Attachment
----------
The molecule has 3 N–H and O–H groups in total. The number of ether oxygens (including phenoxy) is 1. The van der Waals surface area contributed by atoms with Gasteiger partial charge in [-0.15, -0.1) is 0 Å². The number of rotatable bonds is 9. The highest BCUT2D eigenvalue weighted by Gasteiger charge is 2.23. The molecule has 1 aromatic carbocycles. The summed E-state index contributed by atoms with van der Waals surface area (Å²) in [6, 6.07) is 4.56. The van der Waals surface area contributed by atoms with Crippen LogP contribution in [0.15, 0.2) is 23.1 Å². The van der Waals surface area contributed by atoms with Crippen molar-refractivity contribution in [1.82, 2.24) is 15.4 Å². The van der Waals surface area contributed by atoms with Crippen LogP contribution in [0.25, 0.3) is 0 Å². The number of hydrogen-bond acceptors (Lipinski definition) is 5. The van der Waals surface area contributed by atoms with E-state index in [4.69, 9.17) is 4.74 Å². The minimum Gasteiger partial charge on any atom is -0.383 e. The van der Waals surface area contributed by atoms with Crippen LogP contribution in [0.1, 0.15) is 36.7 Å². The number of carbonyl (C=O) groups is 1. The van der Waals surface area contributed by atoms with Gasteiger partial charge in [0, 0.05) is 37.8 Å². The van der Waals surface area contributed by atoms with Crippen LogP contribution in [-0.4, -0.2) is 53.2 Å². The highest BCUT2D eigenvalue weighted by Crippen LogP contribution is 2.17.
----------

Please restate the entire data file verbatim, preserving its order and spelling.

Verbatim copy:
The molecule has 3 N–H and O–H groups in total. The number of ether oxygens (including phenoxy) is 1. The van der Waals surface area contributed by atoms with Gasteiger partial charge in [-0.15, -0.1) is 0 Å². The number of rotatable bonds is 9. The highest BCUT2D eigenvalue weighted by Gasteiger charge is 2.23. The molecule has 1 aromatic carbocycles. The summed E-state index contributed by atoms with van der Waals surface area (Å²) in [6, 6.07) is 4.56. The van der Waals surface area contributed by atoms with Crippen LogP contribution in [0.15, 0.2) is 23.1 Å². The van der Waals surface area contributed by atoms with Crippen molar-refractivity contribution in [1.82, 2.24) is 15.4 Å². The van der Waals surface area contributed by atoms with Crippen LogP contribution in [0.25, 0.3) is 0 Å². The number of hydrogen-bond acceptors (Lipinski definition) is 5. The van der Waals surface area contributed by atoms with E-state index in [4.69, 9.17) is 4.74 Å². The minimum Gasteiger partial charge on any atom is -0.383 e. The van der Waals surface area contributed by atoms with Crippen LogP contribution in [0.1, 0.15) is 36.7 Å². The number of carbonyl (C=O) groups is 1. The van der Waals surface area contributed by atoms with Gasteiger partial charge in [0, 0.05) is 37.8 Å². The van der Waals surface area contributed by atoms with Crippen LogP contribution in [-0.4, -0.2) is 53.2 Å². The highest BCUT2D eigenvalue weighted by Crippen LogP contribution is 2.17.